Larry is a pragmatist, a slightly pessimistic one at that, played with a crisp (albeit unnecessary) vocally English twist by Chelsea McEwan Millar. Although the opening night opening scene is slightly flustered while the actors find their rhythm, McEwan Millar kicks into gear when given strong actions to play. Our protagonist and the ‘straight man’ of the piece, McEwan Millar selflessly drives the story forwards, maintaining attention on the other actors.
Lorenzo, on the other hand, played by Elizabeth McMenamin, is a lavish lover of life. An optimist even when literally faced with the concept of death. McMenanim, also with a (again, unnecessary) vocally English influence, relishes her big open vowels and indulgent physicality, which aptly carry her emotional intelligence and juxtapose McEwan Millar’s tightly-wound predatory pacing.
Lessons in Love [by Sharu Delilkan]
The tension was palpable from the start. Between the Sheets opens with a go-getting high-flying power suit-wearing woman Marion (Jennifer Ward-Lealand) grilling her son’s teacher Teresa (Beth Allen) on his successes, failures, weaknesses and future.
The beauty of Canadian playwright Jordi Mand’s writing is that we think we know the premise of the show, fraught with drama and conflict, but very quickly realise that this is not the case. The subsequent beautifully crafted dialogue skilfully tips a seesaw of emotion and power through repeated bombshells of revelation.
The opening night audience was clearly pleased in the knowledge that that they were in good hands, given the calibre of the leading ladies on show tonight. But the icing on the cake was that unlike many shows that promise and under deliver, Between the Sheets promised and over delivered in spades.
The minimal production values cleverly highlighted the Mand’s writing skill and the tautness of the play’s tension as a whole.
Not the Six O'Clock News... but close enough [by James Wenley]
Recall when Judy “Mother of the Nation” Bailey had to read the auto-cue about herself on the six o’clock news when her pay packet became a top news story? That’s one way to respond when the newsreaders become the newsmakers: continue on as normal.
Now imagine if Judy Bailey had made a (seemingly) drunken spectacle of herself at an industry awards night and it had all been caught on multiple cameras. Or perhaps imagine it happening to that nice Wendy Petrie. That’s the real-world equivalent of the premise of Live at Six, when One News anchor Jane “face of the nation” Kenyon (Jessica Robinson) is caught out, and faces the spectre of going live to the nation on the topic of her embarrassment. At One News, the network execs go into overdrive to protect their star asset. Over at Three News, they salivate about bringing down their government funded rivals.
There’s early talk that “this is not news”, but when the story goes big on the social media, there is no stopping the public’s hunger for salaciousness. The question becomes not one of whether it is news or not, but what kind of news it is. Is Jane a victim, a fool, or something darker? What is the angle? What is the story?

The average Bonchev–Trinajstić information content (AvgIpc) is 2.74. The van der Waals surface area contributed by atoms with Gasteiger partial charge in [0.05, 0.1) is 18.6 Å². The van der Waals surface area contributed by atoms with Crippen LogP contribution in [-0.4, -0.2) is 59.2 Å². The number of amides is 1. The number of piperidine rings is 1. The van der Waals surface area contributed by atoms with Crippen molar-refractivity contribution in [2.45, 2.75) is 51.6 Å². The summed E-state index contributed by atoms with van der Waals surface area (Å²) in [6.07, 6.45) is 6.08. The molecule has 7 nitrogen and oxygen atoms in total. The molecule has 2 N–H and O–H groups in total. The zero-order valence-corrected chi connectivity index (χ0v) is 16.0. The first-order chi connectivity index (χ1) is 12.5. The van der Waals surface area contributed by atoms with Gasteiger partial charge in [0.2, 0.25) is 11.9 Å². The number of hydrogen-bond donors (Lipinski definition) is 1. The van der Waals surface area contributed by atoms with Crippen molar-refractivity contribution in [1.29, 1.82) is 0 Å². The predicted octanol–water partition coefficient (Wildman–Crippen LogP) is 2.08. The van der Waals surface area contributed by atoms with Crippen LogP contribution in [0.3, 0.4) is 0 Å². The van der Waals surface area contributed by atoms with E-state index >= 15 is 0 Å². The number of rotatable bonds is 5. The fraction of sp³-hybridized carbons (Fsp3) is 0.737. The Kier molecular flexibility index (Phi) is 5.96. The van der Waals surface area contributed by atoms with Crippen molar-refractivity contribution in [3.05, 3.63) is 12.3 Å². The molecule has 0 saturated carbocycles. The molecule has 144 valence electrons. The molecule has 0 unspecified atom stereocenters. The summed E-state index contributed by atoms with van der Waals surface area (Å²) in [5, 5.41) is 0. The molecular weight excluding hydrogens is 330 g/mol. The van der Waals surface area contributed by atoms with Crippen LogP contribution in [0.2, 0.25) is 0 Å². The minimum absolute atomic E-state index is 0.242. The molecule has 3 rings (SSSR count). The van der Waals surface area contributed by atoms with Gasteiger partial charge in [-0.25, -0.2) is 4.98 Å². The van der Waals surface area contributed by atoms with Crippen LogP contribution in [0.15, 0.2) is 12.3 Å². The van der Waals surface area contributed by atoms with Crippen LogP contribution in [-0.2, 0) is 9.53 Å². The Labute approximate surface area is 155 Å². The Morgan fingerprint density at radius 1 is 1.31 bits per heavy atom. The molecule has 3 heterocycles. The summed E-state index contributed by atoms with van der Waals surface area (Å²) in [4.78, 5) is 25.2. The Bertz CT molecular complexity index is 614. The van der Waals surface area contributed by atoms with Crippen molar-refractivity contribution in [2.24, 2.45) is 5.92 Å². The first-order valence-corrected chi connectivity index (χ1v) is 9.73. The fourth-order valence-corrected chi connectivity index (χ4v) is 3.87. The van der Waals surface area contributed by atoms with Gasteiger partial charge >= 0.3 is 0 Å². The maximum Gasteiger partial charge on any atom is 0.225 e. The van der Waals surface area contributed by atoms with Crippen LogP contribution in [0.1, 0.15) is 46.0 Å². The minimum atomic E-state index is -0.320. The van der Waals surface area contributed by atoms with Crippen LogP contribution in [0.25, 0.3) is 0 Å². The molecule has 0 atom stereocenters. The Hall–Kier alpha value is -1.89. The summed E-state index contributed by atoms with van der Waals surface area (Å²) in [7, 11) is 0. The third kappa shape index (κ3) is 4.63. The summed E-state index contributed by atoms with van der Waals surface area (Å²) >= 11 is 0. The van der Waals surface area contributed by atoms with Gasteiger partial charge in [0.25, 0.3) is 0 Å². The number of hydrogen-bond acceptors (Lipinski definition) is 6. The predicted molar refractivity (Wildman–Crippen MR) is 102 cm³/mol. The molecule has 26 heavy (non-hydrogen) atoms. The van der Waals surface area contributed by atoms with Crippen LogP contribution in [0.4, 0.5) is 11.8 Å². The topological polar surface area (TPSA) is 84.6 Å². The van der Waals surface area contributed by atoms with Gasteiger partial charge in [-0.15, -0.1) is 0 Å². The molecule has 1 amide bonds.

Live at Six, written by Dean Hewison and Leon Wadham, and directed by Tim Spite, first debuted as part of BATS Theatre’s STAB program in 2009, and has had major development of both its script and technology since then. After a New Zealand tour (which included the dubious honour of being the last “Downstage show”), the show finally arrives at the six o’clock capital.
What makes Live at Six such a thrilling show is how it blends the possibilities of live performance with the possibilities of real-time technology, so that we get a fly on the wall view of how the story is shaped from the point of breaking up to the 6pm deadline. The show begins first in the Lower NZI lobby, where we have been warned to have our smartphones ready. The sign outside the theatre doors says, refreshingly, that “Photography and videography on your mobile phone is encouraged” (and also encouragingly mentions that “some content may offend”).
Enough said? [by Matt Baker]
While I wholly appreciate writer/creator Miranda Harcourt’s personal sentiment that “The poetry of the way real people speak has always been [her] favourite form”, I cannot help but reflect on exactly how it is that verbatim theatre has the ability to make the impact that it can. Recently, I was confronted with the contention that it is impossible for dialogue based on, for example, a legal transcript to ever come close to the prose of the greatest playwrights. The answer, I believe, is the editing of the text into an engaging narrative.
Verbatim was co-written 20 years ago with William Brandt, but, as director Jeff Szusterman himself discovered, the material is in no way dated. Renee Lyons plays six characters in total, from both the offender’s and victim’s immediate families, the format being yet another testament to her chameleonic abilities. The variation of attitudes from the people on both sides, Szusterman’s pacing, and Lyons’ characterisations, result in not only contrasting shades of light within the inherently dark content, but a punchy piece of theatre that seems almost too brief.